"Don’t panic" is rotten advice

Is all this an overreaction? If it is, we’ll recover. If we’re too cautious we’ll realize after a while and we’ll all get angry at the economic cost of it and have big arguments and fights. But we’ll be here to argue and fight.

I wrote in February that I believed the coronavirus will be bad, that it will have a bigger impact on America than we imagine, and that a lot of people will be exposed and a significant number endangered. I was beaten up a bit and fair enough—to make a prophecy is to summon animosity, especially when men are scared and especially when they see everything as political. My assertions were based on a long reading of history and a close reading of what had happened in China, then Italy.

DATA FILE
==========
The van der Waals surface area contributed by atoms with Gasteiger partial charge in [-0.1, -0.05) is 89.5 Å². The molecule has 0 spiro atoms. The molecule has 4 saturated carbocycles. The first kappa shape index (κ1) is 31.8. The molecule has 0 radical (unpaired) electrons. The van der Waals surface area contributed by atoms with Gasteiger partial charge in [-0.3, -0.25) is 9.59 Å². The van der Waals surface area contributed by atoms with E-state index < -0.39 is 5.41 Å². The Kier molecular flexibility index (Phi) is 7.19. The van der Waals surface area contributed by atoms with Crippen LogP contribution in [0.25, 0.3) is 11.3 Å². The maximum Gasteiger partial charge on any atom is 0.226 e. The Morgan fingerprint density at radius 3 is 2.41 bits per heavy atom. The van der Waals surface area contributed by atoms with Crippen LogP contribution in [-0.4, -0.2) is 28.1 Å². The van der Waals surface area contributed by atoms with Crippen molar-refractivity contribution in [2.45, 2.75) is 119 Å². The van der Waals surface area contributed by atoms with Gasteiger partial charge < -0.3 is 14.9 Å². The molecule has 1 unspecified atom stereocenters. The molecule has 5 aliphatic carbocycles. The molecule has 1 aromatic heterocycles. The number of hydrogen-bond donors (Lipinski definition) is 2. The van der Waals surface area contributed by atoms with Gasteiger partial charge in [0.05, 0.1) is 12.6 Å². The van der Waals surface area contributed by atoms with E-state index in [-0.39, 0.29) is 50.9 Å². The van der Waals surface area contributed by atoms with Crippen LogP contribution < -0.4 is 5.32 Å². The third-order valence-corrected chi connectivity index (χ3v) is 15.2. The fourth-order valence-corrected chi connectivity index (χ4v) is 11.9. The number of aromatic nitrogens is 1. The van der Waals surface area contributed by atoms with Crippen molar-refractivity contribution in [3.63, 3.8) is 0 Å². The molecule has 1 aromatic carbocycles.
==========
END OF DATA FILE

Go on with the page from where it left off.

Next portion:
Now it’s time to lose the two most famous phrases of the moment. One is “Don’t panic!” The other is “an abundance of caution.”

“Don’t panic” is what nervous, defensive people say when someone warns of coming trouble. They don’t want to hear it, so their message is “Don’t worry like a coward, be blithely unconcerned like a brave person.”